One of the major issues very early-stage investors face is how to value start-ups with very little or no track record. Next round notes are an easy solution to this problem of valuation, because they effectively side-step the issue by basing the current round’s valuation on whatever number the next round of financing decides. The hope is that by the next round of financing, more information will be known about the start-up and a more accurate assessment of the company’s value can be determined. Thus next round notes function as a sort of convertible note.
Q. We all understand how venture stage companies get funded over multiple rounds, and often by different kinds of investors. How does a “Next Round Note” fit in?
A. This is a common technique for very early stage investment. It’s an answer to the most vexing question facing investors and entrepreneurs: what’s this company really worth? Of course, these startups usually have very big expectations for what they will be worth some day; but they are also very immature, so that traditional valuation metrics, like revenue or profits multiples, or even “comparables”, can’t really be applied. So there’s often a huge gap between how the investor and entrepreneur want to value the company.
Q. So, that explains the problem, but not the answer.
A. Indeed. Well, in this one very narrow way, Congress provides a good model for us: the answer is, kick the can down the road. The assumption is that there will indeed be future funding rounds coming in, at a time when a lot more is known about how successful and valuable the company might be. So what we can do today is say that my investment starts off as a note, for, say, $1mm; but that the note will convert into equity in the next round, at a predetermined discount – often, 30%– to that round’s valuation. Obviously, that’s what compensates me for the extra risk I’m taking by investing today.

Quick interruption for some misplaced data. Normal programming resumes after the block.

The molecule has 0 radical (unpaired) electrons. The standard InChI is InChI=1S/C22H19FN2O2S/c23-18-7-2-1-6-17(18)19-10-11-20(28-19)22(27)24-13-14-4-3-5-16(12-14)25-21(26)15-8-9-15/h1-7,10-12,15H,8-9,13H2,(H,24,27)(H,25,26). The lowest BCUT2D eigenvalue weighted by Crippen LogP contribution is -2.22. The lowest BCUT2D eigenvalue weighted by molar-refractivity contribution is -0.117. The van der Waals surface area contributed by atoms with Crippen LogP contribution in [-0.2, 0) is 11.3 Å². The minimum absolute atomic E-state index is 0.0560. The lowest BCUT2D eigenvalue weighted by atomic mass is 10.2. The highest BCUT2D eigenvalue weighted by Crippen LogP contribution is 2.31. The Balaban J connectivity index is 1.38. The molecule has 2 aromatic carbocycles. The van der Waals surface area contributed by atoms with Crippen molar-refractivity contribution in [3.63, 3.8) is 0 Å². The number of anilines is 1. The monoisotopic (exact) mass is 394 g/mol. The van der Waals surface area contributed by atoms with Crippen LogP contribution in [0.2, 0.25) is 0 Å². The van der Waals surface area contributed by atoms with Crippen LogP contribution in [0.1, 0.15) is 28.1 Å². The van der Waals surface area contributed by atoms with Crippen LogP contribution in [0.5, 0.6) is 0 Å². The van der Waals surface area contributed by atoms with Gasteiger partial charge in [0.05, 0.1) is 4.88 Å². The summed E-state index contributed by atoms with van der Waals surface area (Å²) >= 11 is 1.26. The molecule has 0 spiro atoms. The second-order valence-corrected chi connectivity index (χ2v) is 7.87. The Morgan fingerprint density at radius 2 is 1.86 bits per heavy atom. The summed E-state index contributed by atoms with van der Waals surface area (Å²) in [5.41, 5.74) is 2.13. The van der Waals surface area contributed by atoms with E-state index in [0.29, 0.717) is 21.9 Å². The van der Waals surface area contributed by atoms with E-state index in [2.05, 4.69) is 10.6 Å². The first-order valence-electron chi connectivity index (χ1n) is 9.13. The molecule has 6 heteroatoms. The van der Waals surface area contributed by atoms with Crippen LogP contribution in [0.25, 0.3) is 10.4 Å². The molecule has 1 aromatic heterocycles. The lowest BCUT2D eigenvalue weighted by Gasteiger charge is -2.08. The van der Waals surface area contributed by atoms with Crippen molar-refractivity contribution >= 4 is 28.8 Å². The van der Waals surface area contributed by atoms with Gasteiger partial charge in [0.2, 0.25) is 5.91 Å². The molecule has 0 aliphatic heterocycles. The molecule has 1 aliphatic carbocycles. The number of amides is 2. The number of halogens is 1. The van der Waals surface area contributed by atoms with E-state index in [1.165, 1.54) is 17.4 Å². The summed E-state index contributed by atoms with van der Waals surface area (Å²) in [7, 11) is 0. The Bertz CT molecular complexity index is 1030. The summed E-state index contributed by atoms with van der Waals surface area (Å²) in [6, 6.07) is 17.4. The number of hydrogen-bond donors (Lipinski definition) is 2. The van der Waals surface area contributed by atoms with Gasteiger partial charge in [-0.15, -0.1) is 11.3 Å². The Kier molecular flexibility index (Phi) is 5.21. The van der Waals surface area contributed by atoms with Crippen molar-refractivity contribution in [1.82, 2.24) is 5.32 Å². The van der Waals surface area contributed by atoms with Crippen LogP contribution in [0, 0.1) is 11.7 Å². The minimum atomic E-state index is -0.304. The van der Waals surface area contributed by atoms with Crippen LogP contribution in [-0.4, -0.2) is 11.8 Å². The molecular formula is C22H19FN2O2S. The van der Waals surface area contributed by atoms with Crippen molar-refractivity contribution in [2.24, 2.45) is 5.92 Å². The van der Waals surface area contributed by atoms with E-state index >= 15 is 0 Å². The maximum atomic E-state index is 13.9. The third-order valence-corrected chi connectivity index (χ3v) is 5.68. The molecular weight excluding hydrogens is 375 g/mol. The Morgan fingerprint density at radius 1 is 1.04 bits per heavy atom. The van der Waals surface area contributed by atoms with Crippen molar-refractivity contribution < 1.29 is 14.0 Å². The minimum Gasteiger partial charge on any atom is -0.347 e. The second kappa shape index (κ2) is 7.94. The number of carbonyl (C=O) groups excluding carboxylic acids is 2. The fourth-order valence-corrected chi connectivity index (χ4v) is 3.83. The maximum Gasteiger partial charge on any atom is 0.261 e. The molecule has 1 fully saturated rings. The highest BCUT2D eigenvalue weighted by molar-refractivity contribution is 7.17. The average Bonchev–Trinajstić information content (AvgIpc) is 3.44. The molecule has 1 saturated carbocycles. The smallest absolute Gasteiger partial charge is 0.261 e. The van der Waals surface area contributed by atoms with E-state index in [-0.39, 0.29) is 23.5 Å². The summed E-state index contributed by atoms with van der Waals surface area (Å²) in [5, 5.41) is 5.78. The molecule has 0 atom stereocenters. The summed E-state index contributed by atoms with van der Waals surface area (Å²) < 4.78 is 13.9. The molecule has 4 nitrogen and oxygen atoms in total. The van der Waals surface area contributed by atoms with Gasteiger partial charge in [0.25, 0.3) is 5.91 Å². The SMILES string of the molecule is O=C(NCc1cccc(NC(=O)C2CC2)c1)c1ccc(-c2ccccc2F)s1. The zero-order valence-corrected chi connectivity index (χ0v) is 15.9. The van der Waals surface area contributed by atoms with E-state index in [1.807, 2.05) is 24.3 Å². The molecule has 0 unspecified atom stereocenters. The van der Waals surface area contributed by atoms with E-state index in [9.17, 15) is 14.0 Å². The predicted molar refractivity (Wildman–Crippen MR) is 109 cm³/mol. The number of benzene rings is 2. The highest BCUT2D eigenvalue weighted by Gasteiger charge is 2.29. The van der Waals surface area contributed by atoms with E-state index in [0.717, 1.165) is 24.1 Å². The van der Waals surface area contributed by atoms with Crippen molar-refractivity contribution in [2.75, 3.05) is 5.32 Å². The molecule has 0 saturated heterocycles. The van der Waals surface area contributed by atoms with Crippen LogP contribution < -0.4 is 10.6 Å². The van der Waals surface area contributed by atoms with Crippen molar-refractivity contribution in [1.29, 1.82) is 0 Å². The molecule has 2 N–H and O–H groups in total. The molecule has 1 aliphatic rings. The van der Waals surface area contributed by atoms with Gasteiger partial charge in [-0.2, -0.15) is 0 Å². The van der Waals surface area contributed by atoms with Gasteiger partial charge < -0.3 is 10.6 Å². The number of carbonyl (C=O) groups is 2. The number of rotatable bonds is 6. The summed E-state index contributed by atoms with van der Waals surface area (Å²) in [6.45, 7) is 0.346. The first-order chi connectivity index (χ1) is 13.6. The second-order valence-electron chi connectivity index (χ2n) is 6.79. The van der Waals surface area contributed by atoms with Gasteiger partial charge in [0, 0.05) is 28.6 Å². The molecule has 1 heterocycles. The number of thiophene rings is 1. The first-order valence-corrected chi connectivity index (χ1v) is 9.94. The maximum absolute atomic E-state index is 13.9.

Q. And I guess that, if the company isn’t so successful and there isn’t a next round, at least the investor has some protection because he has a debt position rather than just equity. Sounds like a neat approach to a thorny issue.
A. Right. But, as an investor, there are things to watch out for. The biggest one is that you want to negotiate a cap on that next round valuation for purposes of your conversion, because if you don’t, even though you’ll get a nice discount to that round, the percentage of the company you’ll wind up with might be so small that you’re stake isn’t worth very much. So you still have to do some math before investing.